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Fix feeding challenges

Along with the enjoyment of bird feeding often comes some challenges. 

Here are solutions to the most common problems birders face at the feeder:

No birds?

Keep in mind that during spring and summer many birds’ diets shift to the many natural, abundant food sources. During fall and winter it may take time for birds to find a feeding station. However, once the first bird does the word will spread quickly.

Temporary loss of birds at a feeder can be caused by the presence of a hawk, a cat, or by stale, low-quality or moldy birdseed.

Discouraging Squirrels and Cats

Squirrel baffles (usually domes that fit over the feeder) will help protect the seed in your feeders from squirrels.  Also, mounting your feeder on a pole away from any potential launching pad will keep squirrels, cats, raccoons, and other uninvited guests off your feeders.

Alternatively, offer some ears of corn or other specially-designed critter food far away from your feeders.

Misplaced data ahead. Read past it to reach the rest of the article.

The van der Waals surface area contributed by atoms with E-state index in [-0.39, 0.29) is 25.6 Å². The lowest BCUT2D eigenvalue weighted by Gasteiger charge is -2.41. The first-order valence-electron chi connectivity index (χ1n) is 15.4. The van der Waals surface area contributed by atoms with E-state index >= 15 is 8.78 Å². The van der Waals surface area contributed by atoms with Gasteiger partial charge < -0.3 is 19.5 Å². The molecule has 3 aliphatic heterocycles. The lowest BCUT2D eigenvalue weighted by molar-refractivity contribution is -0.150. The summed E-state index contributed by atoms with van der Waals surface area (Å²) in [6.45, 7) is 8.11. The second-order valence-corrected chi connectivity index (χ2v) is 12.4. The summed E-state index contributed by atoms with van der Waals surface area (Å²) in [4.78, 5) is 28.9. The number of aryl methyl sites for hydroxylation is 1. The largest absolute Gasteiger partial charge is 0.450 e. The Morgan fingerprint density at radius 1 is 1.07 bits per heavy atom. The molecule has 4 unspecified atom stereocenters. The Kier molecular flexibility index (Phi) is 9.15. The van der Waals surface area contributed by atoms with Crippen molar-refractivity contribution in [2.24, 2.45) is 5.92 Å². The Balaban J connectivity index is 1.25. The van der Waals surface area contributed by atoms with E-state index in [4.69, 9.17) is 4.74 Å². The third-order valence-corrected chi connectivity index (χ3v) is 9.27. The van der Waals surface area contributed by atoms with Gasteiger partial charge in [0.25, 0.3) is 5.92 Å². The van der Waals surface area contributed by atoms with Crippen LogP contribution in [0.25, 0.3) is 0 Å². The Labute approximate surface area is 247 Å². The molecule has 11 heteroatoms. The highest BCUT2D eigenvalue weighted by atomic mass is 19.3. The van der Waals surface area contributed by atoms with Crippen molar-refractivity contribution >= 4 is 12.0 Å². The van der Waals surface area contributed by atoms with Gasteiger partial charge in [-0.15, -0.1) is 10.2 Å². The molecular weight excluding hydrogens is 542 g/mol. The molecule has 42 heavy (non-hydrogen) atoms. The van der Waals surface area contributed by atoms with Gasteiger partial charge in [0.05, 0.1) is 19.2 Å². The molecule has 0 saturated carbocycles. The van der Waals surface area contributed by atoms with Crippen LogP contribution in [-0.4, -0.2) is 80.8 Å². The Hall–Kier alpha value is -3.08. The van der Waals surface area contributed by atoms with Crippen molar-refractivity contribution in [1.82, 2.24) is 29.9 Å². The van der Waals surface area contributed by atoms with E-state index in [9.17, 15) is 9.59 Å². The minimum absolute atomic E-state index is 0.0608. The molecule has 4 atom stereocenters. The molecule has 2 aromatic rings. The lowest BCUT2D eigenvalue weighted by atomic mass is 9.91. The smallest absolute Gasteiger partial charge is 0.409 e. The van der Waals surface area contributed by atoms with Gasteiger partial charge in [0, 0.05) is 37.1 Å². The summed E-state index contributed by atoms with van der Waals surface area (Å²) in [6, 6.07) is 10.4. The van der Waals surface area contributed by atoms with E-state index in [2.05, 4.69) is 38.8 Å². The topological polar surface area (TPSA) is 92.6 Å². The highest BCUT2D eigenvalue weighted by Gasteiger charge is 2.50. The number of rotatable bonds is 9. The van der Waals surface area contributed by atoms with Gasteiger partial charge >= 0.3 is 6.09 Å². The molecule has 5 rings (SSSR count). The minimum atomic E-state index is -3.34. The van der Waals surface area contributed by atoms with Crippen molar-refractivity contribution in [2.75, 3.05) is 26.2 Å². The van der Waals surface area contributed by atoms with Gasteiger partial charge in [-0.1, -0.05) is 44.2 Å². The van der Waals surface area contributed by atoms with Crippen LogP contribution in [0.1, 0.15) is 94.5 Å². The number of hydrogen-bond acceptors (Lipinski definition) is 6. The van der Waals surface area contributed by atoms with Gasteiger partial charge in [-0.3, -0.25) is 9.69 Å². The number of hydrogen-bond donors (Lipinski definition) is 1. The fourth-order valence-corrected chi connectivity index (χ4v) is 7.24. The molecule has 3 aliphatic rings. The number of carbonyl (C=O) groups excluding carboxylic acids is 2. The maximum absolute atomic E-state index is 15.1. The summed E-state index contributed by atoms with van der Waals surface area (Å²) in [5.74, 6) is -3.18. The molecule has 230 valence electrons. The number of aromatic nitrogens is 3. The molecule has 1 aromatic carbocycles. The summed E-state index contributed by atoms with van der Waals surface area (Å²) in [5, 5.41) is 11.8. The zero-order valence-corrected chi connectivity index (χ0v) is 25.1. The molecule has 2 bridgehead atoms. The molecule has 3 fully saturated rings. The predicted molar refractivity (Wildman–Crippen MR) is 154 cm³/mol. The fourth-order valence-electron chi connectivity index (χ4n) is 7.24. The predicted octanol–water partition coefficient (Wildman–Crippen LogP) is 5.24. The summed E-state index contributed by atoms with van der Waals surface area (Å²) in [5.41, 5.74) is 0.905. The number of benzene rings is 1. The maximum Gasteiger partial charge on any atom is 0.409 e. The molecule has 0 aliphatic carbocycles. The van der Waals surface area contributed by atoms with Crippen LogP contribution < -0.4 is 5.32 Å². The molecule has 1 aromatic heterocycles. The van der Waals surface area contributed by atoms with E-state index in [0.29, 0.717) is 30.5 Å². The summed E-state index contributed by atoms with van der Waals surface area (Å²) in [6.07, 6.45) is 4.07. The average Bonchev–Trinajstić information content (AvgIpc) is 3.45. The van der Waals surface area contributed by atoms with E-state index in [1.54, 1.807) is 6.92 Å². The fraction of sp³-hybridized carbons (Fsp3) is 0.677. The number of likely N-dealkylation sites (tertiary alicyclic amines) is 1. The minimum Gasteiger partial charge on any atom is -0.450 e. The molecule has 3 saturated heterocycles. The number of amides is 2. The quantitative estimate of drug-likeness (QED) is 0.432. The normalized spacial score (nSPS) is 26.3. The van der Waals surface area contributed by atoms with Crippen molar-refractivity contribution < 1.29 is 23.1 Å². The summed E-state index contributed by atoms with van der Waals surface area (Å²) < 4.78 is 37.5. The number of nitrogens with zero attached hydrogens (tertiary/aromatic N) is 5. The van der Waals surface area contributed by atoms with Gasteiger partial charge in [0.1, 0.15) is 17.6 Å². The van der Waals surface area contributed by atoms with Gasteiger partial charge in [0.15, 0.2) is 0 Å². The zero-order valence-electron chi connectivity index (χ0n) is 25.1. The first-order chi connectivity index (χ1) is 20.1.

Night Marauders

Are your feeders emptying out overnight? Feed only as much seed as can be eaten by your birds during a single day and you’ll discourage nocturnal visits from raccoons, opossum, flying squirrels and deer.

Blackbirds, Pigeons

Use small tube feeders with short perches that only small birds can access, or consider removing “feeder hogs” preferred food from the menu. For blackbirds, pigeons, and doves, limit cracked corn and mixed seed; for crows, limit suet, peanuts, cracked corn, and table scraps.

Hawks at Feeders

If a hawk attacking birds at your feeder is bothering you, try taking your feeder down for awhile to see if the hawk will find new hunting grounds.

Sick Birds at Feeders

Sick birds often show up at feeders, desperate for an easy meal, and they usually succumb to their illness within a short while. Contact your local wildlife officials about any sick birds you see at your feeders. If you find a dead bird, avoid making direct contact with it (wear gloves or use a plastic bag to pick it up), and bury it or discard it in the trash. In either case, clean your feeders thoroughly and halt your feeding for a few weeks to allow the healthy birds to temporarily disperse.

If your problem isn’t cover here chances are this comprehensive FAQ on birding addresses it.

*Sources: Bill Thompson, III, editor of Bird Watcher’s Digest and The Backyard Birds Newsletter and the Great Backyard Bird Count.